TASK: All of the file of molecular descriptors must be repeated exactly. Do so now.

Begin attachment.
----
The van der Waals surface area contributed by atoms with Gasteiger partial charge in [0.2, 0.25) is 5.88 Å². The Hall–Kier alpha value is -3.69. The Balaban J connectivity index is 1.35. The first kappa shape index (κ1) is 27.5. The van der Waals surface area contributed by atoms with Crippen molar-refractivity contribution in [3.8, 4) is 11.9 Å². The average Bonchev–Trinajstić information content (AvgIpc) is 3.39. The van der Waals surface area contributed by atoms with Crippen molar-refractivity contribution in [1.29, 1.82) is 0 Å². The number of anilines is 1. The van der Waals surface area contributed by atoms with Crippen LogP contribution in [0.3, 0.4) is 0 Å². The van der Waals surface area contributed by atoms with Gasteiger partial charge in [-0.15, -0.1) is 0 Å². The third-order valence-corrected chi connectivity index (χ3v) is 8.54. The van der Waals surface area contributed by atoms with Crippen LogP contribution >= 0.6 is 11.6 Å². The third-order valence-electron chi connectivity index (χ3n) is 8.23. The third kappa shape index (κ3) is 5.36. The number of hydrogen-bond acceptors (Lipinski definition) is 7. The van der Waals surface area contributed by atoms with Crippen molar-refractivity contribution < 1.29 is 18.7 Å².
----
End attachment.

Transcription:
The van der Waals surface area contributed by atoms with Gasteiger partial charge in [0.2, 0.25) is 5.88 Å². The Hall–Kier alpha value is -3.69. The Balaban J connectivity index is 1.35. The first kappa shape index (κ1) is 27.5. The van der Waals surface area contributed by atoms with Crippen molar-refractivity contribution in [3.8, 4) is 11.9 Å². The average Bonchev–Trinajstić information content (AvgIpc) is 3.39. The van der Waals surface area contributed by atoms with Crippen molar-refractivity contribution in [1.29, 1.82) is 0 Å². The number of anilines is 1. The van der Waals surface area contributed by atoms with Crippen LogP contribution in [0.3, 0.4) is 0 Å². The van der Waals surface area contributed by atoms with Gasteiger partial charge in [-0.15, -0.1) is 0 Å². The third-order valence-corrected chi connectivity index (χ3v) is 8.54. The van der Waals surface area contributed by atoms with Crippen LogP contribution >= 0.6 is 11.6 Å². The third-order valence-electron chi connectivity index (χ3n) is 8.23. The third kappa shape index (κ3) is 5.36. The number of hydrogen-bond acceptors (Lipinski definition) is 7. The van der Waals surface area contributed by atoms with Crippen molar-refractivity contribution < 1.29 is 18.7 Å².